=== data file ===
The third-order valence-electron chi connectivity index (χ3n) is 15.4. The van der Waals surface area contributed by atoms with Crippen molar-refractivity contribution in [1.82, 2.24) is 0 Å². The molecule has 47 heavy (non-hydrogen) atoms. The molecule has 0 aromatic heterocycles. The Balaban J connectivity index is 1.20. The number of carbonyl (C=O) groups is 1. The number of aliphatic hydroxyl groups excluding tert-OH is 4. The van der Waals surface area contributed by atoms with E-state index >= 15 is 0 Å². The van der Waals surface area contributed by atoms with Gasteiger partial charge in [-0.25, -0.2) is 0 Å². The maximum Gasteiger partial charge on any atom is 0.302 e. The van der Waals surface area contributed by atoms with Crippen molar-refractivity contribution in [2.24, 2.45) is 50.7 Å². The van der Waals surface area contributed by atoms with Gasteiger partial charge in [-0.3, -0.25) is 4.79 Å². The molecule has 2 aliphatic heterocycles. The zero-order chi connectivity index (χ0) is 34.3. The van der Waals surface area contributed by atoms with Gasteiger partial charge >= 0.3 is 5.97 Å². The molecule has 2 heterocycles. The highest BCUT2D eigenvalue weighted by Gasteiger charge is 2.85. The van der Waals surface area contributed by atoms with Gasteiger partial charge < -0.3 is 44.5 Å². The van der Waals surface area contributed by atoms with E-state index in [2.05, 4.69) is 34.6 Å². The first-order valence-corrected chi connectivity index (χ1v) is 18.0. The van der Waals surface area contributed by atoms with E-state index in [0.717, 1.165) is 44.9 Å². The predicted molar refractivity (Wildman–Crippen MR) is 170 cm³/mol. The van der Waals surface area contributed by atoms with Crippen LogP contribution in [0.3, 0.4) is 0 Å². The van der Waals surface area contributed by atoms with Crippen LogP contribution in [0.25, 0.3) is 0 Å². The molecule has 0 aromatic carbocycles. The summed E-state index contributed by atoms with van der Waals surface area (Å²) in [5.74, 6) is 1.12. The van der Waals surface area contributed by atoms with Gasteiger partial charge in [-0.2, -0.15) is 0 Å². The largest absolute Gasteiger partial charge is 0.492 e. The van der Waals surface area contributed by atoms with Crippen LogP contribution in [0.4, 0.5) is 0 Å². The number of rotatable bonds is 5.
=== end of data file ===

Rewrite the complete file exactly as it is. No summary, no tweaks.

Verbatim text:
The third-order valence-electron chi connectivity index (χ3n) is 15.4. The van der Waals surface area contributed by atoms with Crippen molar-refractivity contribution in [1.82, 2.24) is 0 Å². The molecule has 47 heavy (non-hydrogen) atoms. The molecule has 0 aromatic heterocycles. The Balaban J connectivity index is 1.20. The number of carbonyl (C=O) groups is 1. The number of aliphatic hydroxyl groups excluding tert-OH is 4. The van der Waals surface area contributed by atoms with E-state index >= 15 is 0 Å². The van der Waals surface area contributed by atoms with Gasteiger partial charge in [-0.25, -0.2) is 0 Å². The maximum Gasteiger partial charge on any atom is 0.302 e. The van der Waals surface area contributed by atoms with Crippen molar-refractivity contribution in [2.24, 2.45) is 50.7 Å². The van der Waals surface area contributed by atoms with Gasteiger partial charge in [-0.3, -0.25) is 4.79 Å². The molecule has 2 aliphatic heterocycles. The zero-order chi connectivity index (χ0) is 34.3. The van der Waals surface area contributed by atoms with Gasteiger partial charge >= 0.3 is 5.97 Å². The molecule has 2 heterocycles. The highest BCUT2D eigenvalue weighted by Gasteiger charge is 2.85. The van der Waals surface area contributed by atoms with Gasteiger partial charge < -0.3 is 44.5 Å². The van der Waals surface area contributed by atoms with E-state index in [2.05, 4.69) is 34.6 Å². The first-order valence-corrected chi connectivity index (χ1v) is 18.0. The van der Waals surface area contributed by atoms with E-state index in [0.717, 1.165) is 44.9 Å². The predicted molar refractivity (Wildman–Crippen MR) is 170 cm³/mol. The van der Waals surface area contributed by atoms with Crippen LogP contribution in [0.3, 0.4) is 0 Å². The van der Waals surface area contributed by atoms with Crippen LogP contribution in [0.25, 0.3) is 0 Å². The molecule has 0 aromatic carbocycles. The summed E-state index contributed by atoms with van der Waals surface area (Å²) in [5.74, 6) is 1.12. The van der Waals surface area contributed by atoms with Gasteiger partial charge in [-0.2, -0.15) is 0 Å². The largest absolute Gasteiger partial charge is 0.492 e. The van der Waals surface area contributed by atoms with Crippen LogP contribution in [0.4, 0.5) is 0 Å². The number of rotatable bonds is 5.